Home / iPad / Six-year-old girl diagnosed with rare cancer after parents noticed squint they thought was from using her iPad too much – Mirror.co.uk

Six-year-old girl diagnosed with rare cancer after parents noticed squint they thought was from using her iPad too much – Mirror.co.uk


A little girl has been diagnosed with a rare cancer after her parents noticed she was squinting and thought it was from looking at her iPad too much.

Eve Gascoigne, 6, is facing the biggest battle of her short life after being diagnosed with an extremely rare cancer.

The youngster, who had long golden locks, has now lost her hair after she started chemotherapy last week.

Concerns were first raised in November last year when Eve developed a squint.

Eve Gascoigne
Eve Gascoigne

Her family thought it was simply because she had been on the iPad too much.

But just days later she had been diagnosed as having a large brain tumour and quickly had surgery to remove it, The Hull Daily Mail reports.

Her parents Lee Gascoigne and Phillipa Batten suffered another blow when they learnt it was cancerous and poor Eve was suffering from the incredibly rare myoepithelial carcinoma.

Her mum Phillipa Batten said: “Eve’s eyes started to cross over so we took her to the opticians but he quickly referred us to hospital.

Eve Gascoigne
Eve Gascoigne with her family

“We discovered there was swelling to her optic nerves which was caused by a brain tumour. This happened on November 23 and just a few days later Eve had major surgery.

“Then came the longest wait of our lives. Eve’s tumour was so rare the medical professionals struggled to categorise it straight away.

“It was sent to Great Ormond Street and Germany for thorough analysis. After seven weeks we finally got the diagnosis that Eve had myoepithelial carcinoma and she has just started a course of chemotherapy spread over 12 weeks.”

Eve’s family, who live in Bridlington, were devastated on hearing the news.

Mum Phillipa, 35, said: “It was horrendous, absolutely horrendous. We never expected she had a brain tumour and just thought she would be getting glasses to correct her squint.

“We thought she had watched too much television or had been on the iPad too long. It was a massive shock to us all.”

Eve Gascoigne
Eve Gascoigne

Myoepithelial carcinoma is rare in itself and normally affects the salivary gland. But to cause a brain tumour, particularly in a child, is incredibly unusual.

Phillipa said: “There are only seven children worldwide who have suffered from Eve’s condition. Luckily, treatment has been successful in most cases.”

Phillipa says she is incredibly proud of her daughter who has refused to let it get to her.

She said: “Eve is crackers. She has gone to school this week and we are trying to keep life as normal as possible.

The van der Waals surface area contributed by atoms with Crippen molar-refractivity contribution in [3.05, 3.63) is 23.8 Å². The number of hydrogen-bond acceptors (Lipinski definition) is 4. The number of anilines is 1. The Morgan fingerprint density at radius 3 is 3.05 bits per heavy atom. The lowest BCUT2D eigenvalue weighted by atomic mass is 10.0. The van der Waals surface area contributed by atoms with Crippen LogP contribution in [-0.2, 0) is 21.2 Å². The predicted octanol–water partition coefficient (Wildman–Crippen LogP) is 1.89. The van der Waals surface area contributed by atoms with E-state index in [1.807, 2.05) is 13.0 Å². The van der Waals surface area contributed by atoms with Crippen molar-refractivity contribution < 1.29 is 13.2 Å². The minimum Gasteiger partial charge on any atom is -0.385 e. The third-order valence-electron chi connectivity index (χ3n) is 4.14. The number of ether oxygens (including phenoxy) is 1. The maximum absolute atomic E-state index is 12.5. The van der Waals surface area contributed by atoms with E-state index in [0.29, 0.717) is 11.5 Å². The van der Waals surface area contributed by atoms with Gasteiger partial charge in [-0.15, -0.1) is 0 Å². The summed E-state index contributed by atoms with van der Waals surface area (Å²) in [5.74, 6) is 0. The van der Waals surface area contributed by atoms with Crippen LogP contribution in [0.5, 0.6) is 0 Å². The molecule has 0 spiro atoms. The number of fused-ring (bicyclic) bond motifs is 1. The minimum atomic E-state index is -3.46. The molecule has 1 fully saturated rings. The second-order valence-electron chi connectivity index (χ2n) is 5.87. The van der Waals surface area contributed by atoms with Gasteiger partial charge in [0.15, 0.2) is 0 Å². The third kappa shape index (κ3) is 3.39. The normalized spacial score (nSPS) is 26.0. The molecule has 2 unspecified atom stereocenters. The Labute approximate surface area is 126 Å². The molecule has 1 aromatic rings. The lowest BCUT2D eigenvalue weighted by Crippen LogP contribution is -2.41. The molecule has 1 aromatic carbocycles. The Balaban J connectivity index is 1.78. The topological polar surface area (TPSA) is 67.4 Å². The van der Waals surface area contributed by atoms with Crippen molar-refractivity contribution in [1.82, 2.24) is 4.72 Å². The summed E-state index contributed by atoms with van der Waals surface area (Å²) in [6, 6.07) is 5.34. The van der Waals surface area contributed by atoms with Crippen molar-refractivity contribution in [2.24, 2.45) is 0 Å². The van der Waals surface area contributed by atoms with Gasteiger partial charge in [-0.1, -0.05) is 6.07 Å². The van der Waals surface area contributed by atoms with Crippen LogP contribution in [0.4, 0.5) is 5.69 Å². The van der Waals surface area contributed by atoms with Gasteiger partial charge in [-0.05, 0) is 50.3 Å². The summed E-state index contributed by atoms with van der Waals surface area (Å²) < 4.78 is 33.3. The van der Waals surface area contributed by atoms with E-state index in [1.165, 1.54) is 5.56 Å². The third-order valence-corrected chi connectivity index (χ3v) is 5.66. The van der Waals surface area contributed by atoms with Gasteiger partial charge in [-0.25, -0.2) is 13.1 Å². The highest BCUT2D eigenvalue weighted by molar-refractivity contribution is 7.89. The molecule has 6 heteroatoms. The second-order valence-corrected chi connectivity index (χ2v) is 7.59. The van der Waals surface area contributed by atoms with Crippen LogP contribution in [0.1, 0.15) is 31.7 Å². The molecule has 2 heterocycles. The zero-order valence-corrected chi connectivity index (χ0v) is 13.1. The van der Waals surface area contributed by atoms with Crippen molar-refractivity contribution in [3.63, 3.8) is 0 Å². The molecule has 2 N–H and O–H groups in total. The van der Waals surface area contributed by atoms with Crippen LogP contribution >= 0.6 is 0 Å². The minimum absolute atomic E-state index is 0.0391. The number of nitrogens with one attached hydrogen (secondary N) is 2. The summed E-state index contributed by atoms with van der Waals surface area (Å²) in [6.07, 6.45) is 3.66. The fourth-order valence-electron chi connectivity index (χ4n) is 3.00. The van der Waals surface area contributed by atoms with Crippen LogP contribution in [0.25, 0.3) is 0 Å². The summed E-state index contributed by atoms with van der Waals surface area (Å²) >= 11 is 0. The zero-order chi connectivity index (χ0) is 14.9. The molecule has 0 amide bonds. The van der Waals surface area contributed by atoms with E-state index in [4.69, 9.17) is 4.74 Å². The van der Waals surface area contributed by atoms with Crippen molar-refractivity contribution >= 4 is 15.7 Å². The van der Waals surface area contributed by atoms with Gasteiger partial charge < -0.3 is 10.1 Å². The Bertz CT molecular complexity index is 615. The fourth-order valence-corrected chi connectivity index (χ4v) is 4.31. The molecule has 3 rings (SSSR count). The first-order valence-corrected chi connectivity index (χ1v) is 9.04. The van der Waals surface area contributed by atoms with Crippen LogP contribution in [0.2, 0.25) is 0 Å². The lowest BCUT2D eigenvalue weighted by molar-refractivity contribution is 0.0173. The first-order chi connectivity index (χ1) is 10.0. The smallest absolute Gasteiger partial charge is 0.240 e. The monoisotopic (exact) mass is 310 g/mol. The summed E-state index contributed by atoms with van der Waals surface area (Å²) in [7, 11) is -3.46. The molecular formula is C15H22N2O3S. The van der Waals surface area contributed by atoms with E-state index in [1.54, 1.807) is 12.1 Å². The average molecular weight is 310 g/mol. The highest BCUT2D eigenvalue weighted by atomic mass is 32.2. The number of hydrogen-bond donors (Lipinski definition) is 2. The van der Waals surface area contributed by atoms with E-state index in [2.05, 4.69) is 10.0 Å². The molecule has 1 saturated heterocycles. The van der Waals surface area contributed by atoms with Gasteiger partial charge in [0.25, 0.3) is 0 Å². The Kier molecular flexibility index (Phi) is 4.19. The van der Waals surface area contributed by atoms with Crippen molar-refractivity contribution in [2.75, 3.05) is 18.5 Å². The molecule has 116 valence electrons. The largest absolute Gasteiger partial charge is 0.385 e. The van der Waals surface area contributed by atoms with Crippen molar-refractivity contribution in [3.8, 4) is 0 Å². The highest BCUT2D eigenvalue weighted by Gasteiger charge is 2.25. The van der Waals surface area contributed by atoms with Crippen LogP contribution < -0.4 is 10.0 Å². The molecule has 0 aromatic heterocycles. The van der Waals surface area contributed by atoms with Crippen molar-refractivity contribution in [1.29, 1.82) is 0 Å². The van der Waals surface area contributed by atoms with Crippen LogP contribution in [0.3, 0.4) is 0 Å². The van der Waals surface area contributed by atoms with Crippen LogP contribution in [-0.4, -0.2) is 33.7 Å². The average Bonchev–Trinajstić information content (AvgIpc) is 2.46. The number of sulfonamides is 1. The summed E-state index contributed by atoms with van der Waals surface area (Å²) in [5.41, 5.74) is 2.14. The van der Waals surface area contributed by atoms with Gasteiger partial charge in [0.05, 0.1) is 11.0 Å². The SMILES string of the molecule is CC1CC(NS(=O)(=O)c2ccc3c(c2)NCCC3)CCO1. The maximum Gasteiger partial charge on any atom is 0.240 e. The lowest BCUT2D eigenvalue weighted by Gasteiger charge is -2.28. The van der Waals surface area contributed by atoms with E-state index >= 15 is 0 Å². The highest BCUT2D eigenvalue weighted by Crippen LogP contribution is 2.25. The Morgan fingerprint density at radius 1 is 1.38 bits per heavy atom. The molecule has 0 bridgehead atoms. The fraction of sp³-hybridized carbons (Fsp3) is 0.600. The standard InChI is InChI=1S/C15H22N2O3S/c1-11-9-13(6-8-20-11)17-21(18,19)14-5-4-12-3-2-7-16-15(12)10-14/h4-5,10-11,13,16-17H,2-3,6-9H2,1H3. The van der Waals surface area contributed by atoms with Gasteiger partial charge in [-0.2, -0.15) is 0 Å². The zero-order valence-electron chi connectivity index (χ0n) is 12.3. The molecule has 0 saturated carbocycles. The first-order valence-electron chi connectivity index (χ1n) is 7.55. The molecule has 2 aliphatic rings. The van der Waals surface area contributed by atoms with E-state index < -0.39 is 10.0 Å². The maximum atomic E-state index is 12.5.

“She is just full of it, always singing, dancing and performing. She loves Lady Gaga but I’m not sure she is the best role model!

“Eve is just an amazing person. She has not questioned anything and has just got on with it. Her hair has now fallen out but she still always has a smile on her face. She just takes it all in her stride.

“Eve has a scar on her head from ear to ear which makes being bald even worse. But she is still a cheeky little monkey.

“Her sister older Naomi has been really supportive while staff and pupils at Martongate Primary School where she attends have also been fantastic.”

The family are now focussing on raising enough money so Eve can receive proton beam therapy in America.

The process is similar to radiotherapy but it is more targeted which would avoid damaging the brain.

Phillipa said: “We have applied for NHS funding and we are hoping and praying that our application is accepted so Eve can receive the treatment she needs to prevent the tumour from ever growing back.

“If we are successful with our application then the treatment, flights and accommodation is all paid for. If we are not successful we will need in the region of £150,000 to fund the treatment, flights, accommodation, car hire and living costs ourselves.

“Both treatments zap the cells but proton beam therapy is so much more precise. We fear radiotherapy could danger Eve’s brain, causing learning difficulties and eye problems.”

The family have been told they would be in America for around nine weeks while Eve has her treatment. The family are determined Eve will have the treatment and have set up a justgiving page which has already raised £8,000.

Phillipa said: “If our application for funding is not accepted, we will do all we can to raise £150,000 so Eve can receive the proton beam therapy.

“When we set up the page we only asked for £5,000 to cover living costs but we reached that in just 24 hours.

“We are now looking to raise the full £150,000. If we get the NHS funding we will donate the money we receive to charities that have helped Eve.

“We will remortgage the house if we have to so Eve can receive the treatment we feel she needs.

“Bridlington Golf Club is holding a fundraising event on Good Friday and lots of people are raising money for her. It has been overwhelming.”

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